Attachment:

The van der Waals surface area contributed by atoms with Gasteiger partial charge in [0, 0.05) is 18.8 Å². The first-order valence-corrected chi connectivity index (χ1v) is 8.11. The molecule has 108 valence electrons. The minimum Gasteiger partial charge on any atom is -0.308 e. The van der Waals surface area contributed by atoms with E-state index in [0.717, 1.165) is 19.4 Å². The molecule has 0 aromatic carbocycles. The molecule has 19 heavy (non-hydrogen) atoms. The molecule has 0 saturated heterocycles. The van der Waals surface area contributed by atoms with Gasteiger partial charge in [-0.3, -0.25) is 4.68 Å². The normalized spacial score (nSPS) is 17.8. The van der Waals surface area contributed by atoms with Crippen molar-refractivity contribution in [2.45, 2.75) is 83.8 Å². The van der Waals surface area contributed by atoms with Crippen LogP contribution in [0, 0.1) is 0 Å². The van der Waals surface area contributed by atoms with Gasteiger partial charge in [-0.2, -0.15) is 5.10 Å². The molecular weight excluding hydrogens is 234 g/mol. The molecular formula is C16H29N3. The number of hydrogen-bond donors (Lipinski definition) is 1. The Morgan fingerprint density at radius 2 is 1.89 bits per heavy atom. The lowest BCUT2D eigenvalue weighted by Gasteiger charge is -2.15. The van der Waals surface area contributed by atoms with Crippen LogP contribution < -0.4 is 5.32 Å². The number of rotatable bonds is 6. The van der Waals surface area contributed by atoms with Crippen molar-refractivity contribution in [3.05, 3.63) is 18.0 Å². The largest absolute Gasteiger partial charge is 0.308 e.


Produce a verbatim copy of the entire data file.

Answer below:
The van der Waals surface area contributed by atoms with Gasteiger partial charge in [0, 0.05) is 18.8 Å². The first-order valence-corrected chi connectivity index (χ1v) is 8.11. The molecule has 108 valence electrons. The minimum Gasteiger partial charge on any atom is -0.308 e. The van der Waals surface area contributed by atoms with E-state index in [0.717, 1.165) is 19.4 Å². The molecule has 0 aromatic carbocycles. The molecule has 19 heavy (non-hydrogen) atoms. The molecule has 0 saturated heterocycles. The van der Waals surface area contributed by atoms with Gasteiger partial charge in [-0.3, -0.25) is 4.68 Å². The normalized spacial score (nSPS) is 17.8. The van der Waals surface area contributed by atoms with Crippen molar-refractivity contribution in [2.45, 2.75) is 83.8 Å². The van der Waals surface area contributed by atoms with Crippen LogP contribution in [0, 0.1) is 0 Å². The van der Waals surface area contributed by atoms with Gasteiger partial charge in [-0.2, -0.15) is 5.10 Å². The molecular weight excluding hydrogens is 234 g/mol. The molecular formula is C16H29N3. The number of hydrogen-bond donors (Lipinski definition) is 1. The Morgan fingerprint density at radius 2 is 1.89 bits per heavy atom. The lowest BCUT2D eigenvalue weighted by Gasteiger charge is -2.15. The van der Waals surface area contributed by atoms with Crippen LogP contribution < -0.4 is 5.32 Å². The number of rotatable bonds is 6. The van der Waals surface area contributed by atoms with Crippen molar-refractivity contribution in [3.05, 3.63) is 18.0 Å². The largest absolute Gasteiger partial charge is 0.308 e.